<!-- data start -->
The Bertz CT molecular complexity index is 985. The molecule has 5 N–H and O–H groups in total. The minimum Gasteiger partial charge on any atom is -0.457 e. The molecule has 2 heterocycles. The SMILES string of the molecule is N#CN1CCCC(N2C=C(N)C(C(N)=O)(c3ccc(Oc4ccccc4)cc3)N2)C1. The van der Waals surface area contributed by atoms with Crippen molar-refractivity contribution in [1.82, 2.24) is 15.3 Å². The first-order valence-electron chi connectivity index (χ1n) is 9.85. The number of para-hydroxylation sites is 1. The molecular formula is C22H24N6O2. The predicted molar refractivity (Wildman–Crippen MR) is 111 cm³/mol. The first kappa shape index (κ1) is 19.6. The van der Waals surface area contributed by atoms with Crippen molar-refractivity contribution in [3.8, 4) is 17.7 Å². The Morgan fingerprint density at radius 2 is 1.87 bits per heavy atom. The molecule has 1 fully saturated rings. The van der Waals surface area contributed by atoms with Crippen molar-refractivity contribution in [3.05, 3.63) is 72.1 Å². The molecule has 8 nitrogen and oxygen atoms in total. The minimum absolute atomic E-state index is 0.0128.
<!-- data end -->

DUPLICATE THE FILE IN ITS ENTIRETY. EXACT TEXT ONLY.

The Bertz CT molecular complexity index is 985. The molecule has 5 N–H and O–H groups in total. The minimum Gasteiger partial charge on any atom is -0.457 e. The molecule has 2 heterocycles. The SMILES string of the molecule is N#CN1CCCC(N2C=C(N)C(C(N)=O)(c3ccc(Oc4ccccc4)cc3)N2)C1. The van der Waals surface area contributed by atoms with Crippen molar-refractivity contribution in [1.82, 2.24) is 15.3 Å². The first-order valence-electron chi connectivity index (χ1n) is 9.85. The number of para-hydroxylation sites is 1. The molecular formula is C22H24N6O2. The predicted molar refractivity (Wildman–Crippen MR) is 111 cm³/mol. The first kappa shape index (κ1) is 19.6. The van der Waals surface area contributed by atoms with Crippen molar-refractivity contribution in [3.8, 4) is 17.7 Å². The Morgan fingerprint density at radius 2 is 1.87 bits per heavy atom. The molecule has 1 fully saturated rings. The van der Waals surface area contributed by atoms with Crippen molar-refractivity contribution in [3.05, 3.63) is 72.1 Å². The molecule has 8 nitrogen and oxygen atoms in total. The minimum absolute atomic E-state index is 0.0128.